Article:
•    Tracking theft and errors – best reports?
•    If you could make some changes to the way most people use their POS, what would you advise?
•    New POS systems using iPads are becoming popular – is the data analysis behind them still more or less the same?


Can a Losing Restaurant Become a Profitable Business?

Dear Sir,
Trust you are well & fine? This is Sanjeev from Bahrain, Arabian Gulf. 

I'm working as Cost Control Manager. We are connected through linkedin and I'm taking the privilege to write to you.

One of our board members, who is a business man here in Bahrain, runs a small restaurant which is showing a big loss. 

What could be the basic reasons for it? 

Please see the details of the restaurant below:

Seating Capacity - 12 to 15 pax
Average sale per day - $335
No recipe costings or selling margins have been established.
Total staff :- Kitchen (4) & Front (2)
*Kitchen cost is very high at the moment.
All purchases are from local suppliers.
Salary (All Staff - $2,660)
Rent - $2,393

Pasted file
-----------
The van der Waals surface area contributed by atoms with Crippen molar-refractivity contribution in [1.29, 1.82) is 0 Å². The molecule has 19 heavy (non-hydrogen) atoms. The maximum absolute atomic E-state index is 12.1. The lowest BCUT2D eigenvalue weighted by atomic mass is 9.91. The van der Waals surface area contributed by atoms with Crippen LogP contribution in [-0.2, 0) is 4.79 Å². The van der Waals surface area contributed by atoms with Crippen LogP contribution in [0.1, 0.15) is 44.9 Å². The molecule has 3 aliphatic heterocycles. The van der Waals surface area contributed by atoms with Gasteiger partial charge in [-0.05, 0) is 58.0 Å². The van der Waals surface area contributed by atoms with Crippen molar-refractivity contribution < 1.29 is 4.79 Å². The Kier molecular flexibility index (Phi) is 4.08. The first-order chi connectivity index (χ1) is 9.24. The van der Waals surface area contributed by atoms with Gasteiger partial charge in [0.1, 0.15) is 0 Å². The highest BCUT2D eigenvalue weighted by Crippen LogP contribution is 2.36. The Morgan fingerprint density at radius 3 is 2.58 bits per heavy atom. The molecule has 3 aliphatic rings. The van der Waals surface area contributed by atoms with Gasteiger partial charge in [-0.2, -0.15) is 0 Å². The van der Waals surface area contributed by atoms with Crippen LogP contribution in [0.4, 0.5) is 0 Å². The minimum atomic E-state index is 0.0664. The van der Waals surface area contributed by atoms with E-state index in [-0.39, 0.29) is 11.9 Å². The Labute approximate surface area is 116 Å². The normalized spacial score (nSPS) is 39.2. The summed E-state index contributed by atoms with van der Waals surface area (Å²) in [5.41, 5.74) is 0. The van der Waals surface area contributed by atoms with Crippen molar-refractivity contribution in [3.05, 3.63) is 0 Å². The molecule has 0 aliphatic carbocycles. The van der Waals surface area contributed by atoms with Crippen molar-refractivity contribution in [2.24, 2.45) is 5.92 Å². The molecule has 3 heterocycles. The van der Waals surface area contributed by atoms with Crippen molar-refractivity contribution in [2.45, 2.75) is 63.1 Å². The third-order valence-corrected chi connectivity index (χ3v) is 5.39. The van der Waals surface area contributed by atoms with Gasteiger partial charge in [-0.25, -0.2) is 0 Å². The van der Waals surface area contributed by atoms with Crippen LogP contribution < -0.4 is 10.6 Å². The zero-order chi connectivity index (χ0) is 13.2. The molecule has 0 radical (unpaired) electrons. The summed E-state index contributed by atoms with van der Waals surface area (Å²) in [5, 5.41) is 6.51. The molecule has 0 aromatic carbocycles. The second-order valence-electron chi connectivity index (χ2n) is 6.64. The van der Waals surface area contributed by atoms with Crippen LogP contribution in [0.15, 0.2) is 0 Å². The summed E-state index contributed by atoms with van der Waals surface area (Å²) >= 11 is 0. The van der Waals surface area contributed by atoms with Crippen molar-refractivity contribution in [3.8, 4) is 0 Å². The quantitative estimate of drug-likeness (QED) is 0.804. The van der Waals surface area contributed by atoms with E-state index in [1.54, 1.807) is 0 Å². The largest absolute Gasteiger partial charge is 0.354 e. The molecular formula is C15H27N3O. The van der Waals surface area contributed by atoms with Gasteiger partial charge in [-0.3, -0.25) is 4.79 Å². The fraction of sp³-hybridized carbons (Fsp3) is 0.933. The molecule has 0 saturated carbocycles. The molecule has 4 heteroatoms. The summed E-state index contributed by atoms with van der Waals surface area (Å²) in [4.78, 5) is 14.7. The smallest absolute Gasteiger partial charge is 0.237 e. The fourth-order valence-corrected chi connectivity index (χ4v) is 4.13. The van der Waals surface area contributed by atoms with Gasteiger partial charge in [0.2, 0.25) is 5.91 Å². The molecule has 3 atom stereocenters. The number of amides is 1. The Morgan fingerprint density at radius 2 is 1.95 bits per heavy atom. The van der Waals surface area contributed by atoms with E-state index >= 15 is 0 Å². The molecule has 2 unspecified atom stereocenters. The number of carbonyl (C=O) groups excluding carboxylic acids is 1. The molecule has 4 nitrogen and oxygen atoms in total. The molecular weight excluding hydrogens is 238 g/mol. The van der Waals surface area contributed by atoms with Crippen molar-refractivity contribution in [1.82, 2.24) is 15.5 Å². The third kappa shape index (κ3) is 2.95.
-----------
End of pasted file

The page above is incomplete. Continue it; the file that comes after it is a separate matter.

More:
I would appreciate if you could give me some ideas or bullet points to improve this restaurant's business & making it profitable.

Thanks a lot for your valuable time. Take good care.
Sincere regards & yours truly,
Sanjeev

Thanks for the question Sanjeev!  I know the restaurant has opened recently and I appreciate the urgency.

At this time, costing recipes and calculating gross profit per menu item takes a back seat to marketing and promotion activities.  Sales are too far below the minimum level required to produce a profit.  This is the reason so many restaurants close in the first year.

If the monthly sales are $10,000 and the rent is $2,400, our occupancy cost is 24% of revenue.  This indicates sales need to double for the restaurant to be a going concern.  Keep in mind a 12% occupancy cost is still relatively high.  The goal is 10% or lower.

The breakfast strategy could be part of the solution.  In addition, you could create a carry out menu and search for delivery customers in the vicinity.

Keep the staff level as tight as possible.  The current 26% is good.  As your sales rise, you may be able to reduce the labor % to 25%.

Your cost of goods sold needs to stay below 35% of sales.